Race Matters: Brad Paisley Explains His Motivation Behind Writing Controversial “Accidental Racist” Song Featuring LL Cool J

 

LL-COOL-J-BRAD-PAISLEY (1)

This isn’t going to end well for Bradley OR James Todd Smith.

Brad Paisley Explains Inspiration For “Accidental Racist”

One of many topics that had the internet chirping yesterday was Brad Paisely And LL Cool J’s new controversial song “Accidental Racist” in which Brad attempts to explain his “southern pride” and break down race relations in America.

As if the lyrics to the song weren’t problematic enough, LL Cool J’s guest verse took the ridiculousness to a whole ‘nother level when he took time out thank Abraham f**king Lincoln for “freeing” him.

In an upcoming print interview in Entertainment Weekly, Paisley talks about his inspiration for writing the inflammatory tune and insists it is not a publicity stunt.

Via Music Mix

“At this point, after all these albums and all these hits, I have no interest in phoning it in, and I think that [the song] comes from an honest place in both cases, and that’s why it’s on there and why I’m so proud of it. This isn’t a stunt. This isn’t something that I just came up with just to be sort of shocking or anything like that. I knew it would be, but I’m sort of doing it in spite of that, really.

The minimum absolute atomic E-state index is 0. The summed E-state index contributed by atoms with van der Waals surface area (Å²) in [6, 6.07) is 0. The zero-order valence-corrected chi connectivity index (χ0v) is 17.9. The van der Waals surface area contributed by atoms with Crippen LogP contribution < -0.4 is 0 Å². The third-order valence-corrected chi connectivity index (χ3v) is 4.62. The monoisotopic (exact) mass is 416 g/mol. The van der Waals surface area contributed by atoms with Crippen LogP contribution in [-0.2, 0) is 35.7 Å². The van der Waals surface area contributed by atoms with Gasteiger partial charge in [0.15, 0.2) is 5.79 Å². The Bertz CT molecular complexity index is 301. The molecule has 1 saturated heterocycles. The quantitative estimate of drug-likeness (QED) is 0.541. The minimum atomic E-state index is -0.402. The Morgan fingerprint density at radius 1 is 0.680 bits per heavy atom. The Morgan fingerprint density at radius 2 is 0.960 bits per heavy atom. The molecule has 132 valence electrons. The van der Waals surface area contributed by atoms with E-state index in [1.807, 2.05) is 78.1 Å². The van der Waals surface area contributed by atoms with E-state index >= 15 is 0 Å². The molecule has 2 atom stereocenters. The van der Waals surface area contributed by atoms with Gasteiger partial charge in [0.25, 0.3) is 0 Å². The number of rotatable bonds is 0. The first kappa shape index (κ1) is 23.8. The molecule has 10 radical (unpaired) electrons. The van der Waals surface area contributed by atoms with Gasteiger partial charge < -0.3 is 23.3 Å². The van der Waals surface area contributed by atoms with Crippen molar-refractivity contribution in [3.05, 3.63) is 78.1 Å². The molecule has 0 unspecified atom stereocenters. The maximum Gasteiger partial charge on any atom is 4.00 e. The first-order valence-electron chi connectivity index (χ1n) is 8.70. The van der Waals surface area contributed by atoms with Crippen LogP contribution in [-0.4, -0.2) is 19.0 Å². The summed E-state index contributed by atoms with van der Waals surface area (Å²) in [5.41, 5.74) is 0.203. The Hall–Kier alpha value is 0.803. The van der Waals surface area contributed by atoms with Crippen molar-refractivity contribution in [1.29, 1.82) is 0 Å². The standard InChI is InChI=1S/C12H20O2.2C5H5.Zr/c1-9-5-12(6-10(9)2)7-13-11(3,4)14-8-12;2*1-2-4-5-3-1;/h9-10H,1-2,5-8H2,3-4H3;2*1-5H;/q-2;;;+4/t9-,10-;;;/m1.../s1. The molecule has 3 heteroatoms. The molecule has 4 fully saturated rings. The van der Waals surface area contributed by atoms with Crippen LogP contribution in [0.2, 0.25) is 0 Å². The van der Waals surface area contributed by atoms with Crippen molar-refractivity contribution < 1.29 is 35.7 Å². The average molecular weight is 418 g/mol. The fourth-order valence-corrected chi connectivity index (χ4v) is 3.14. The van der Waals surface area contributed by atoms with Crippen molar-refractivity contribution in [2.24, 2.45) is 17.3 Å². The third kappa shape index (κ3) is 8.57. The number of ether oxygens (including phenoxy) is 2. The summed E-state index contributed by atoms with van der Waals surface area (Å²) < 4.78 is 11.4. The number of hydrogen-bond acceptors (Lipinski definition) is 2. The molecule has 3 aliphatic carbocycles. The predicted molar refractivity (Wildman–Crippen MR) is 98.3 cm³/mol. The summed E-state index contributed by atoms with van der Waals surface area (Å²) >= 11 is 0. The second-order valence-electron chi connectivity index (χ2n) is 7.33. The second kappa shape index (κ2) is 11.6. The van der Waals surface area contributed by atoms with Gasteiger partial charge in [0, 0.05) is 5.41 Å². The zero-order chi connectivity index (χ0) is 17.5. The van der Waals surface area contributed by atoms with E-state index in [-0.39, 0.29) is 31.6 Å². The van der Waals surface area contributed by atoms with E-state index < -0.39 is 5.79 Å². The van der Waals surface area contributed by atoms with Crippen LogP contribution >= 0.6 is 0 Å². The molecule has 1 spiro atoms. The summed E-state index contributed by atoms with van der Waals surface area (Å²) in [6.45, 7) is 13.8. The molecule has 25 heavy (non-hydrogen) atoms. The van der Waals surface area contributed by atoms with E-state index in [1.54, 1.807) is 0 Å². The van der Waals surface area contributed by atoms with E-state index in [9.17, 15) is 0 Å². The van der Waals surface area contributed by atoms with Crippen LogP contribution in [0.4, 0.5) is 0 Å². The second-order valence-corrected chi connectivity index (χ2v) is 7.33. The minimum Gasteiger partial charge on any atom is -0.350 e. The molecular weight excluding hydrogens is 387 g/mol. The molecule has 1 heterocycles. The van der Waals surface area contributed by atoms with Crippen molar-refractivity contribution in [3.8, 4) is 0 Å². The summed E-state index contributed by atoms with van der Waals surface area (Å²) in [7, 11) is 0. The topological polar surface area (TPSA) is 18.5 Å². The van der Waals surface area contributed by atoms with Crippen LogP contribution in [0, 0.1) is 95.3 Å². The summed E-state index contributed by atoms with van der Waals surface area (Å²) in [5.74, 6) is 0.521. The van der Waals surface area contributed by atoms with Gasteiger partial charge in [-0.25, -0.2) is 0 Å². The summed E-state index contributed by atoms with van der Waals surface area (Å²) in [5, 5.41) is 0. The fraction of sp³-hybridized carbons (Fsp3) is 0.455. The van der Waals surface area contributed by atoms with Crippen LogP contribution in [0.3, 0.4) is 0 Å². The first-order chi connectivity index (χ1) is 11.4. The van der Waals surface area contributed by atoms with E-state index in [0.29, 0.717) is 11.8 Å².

“I’m doing it because it just feels more relevant than it even did a few years ago. I think that we’re going through an adolescence in America when it comes to race. You know, it’s like we’re almost grown up. You have these little moments as a country where it’s like, ‘Wow things are getting better.’ And then you have one where it’s like, ‘Wow, no they’re not.’

“It really came to a boil last year with Lincoln and Django, and there’s just a lot of talk about it. It was really obvious to me that we still have issues as a nation with this. There are two little channels in each chorus that really steal the pie. One of them is, ‘We’re still picking up the pieces, walking on eggshells, fighting over yesterday,’ and the other is, ‘Paying for the mistakes that a lot of folks made long before we came.’ We’re all left holding the bag here, left with the burden of these generations. And I think the younger generations are really kind of looking for ways out of this.

We’re all for conversation, but we’re not sure that this was the proper vehicle to start a dialogue.

Hit the flip side to read the rest of Brad’s statement.

Image via Facebook

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